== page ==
Mapping with lures

In my last blog we talked about how I prepare for an event like the Bassmaster Classic using my eyes and my electronics. This week we'll take a look at how I map the details of what I found using lures.

The idea is to get as much information about a spot as possible. That means finding out whether a rock is bigger on the north side than it is on the south side. Or, maybe figuring out how big the stumps are as measured by their absolute size, and in relation to each other.

Is the one on the upstream end of the channel bigger than the one on the downstream side? I also want to know if one's harder than the others, as well as what the substrate's like. Is it fine sand or heavy clay with only a little sand mixed into it?

Lures can help me do that. I can tell relatively small differences in size with a jig or a Carolina rig. If I drag the weight slowly over each side of a rock I can usually feel a difference of only a couple of inches. Sometimes the jig works best and sometimes a Carolina rig is better suited to the job.

That information can make a big difference at the scales. Often, bigger fish will relate to one side or the other of a rock. If I know they're holding on the fatter side, and if I know where that is on every rock I've marked, I can cover a spot with one or two casts rather than six or seven. That makes a big difference by the end of the day.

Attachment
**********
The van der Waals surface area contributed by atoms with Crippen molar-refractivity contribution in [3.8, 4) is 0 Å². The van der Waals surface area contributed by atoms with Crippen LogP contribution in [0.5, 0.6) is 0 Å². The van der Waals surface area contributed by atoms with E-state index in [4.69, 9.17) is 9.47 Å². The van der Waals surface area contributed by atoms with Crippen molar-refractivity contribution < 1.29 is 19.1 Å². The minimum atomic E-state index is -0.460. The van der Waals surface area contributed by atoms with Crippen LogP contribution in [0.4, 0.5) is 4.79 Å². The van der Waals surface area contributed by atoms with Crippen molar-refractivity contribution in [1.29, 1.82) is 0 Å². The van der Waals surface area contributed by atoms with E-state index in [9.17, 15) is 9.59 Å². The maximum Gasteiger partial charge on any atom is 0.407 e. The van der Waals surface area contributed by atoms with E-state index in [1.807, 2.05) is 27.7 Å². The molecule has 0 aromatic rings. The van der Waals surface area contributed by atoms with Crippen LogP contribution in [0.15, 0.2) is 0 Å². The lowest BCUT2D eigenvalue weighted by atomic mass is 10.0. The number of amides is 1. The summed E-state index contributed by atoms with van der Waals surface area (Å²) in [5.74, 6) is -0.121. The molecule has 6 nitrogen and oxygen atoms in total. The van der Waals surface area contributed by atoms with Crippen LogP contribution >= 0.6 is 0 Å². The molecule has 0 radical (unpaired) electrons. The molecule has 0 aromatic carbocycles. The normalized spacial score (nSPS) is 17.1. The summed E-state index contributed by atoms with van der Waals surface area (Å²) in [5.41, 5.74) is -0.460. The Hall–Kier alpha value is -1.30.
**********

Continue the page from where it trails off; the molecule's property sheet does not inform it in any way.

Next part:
You can also bounce tungsten, or bang a crankbait, off a stump and get a pretty good idea of your target's density. Again, that gives you a huge advantage. During the tournament, if you find the bass holding to hardwood, you know which stumps you should fish and which ones you should pass by.

I suggest you give these techniques a try this year. They'll make a big difference in your fishing. Start in shallow water where you know what you're hitting with your bait. Pay attention to how it feels. Once you have the basics down give deeper water a try.

Don't get me wrong: Modern electronics are awesome. I use them all the time. Still, I like to feel what I'm fishing. It gives me a better sense of what I'm doing, more than I can get from a screen.

Some of you may think this is an awful lot of work for very little additional information. You'll wonder if it's worth it. All I can say is that $500,000 and the prestige of winning a Classic makes it worth it to me. I would think catching more bass on your day off, or winning your club championship, would make it worth it to you.

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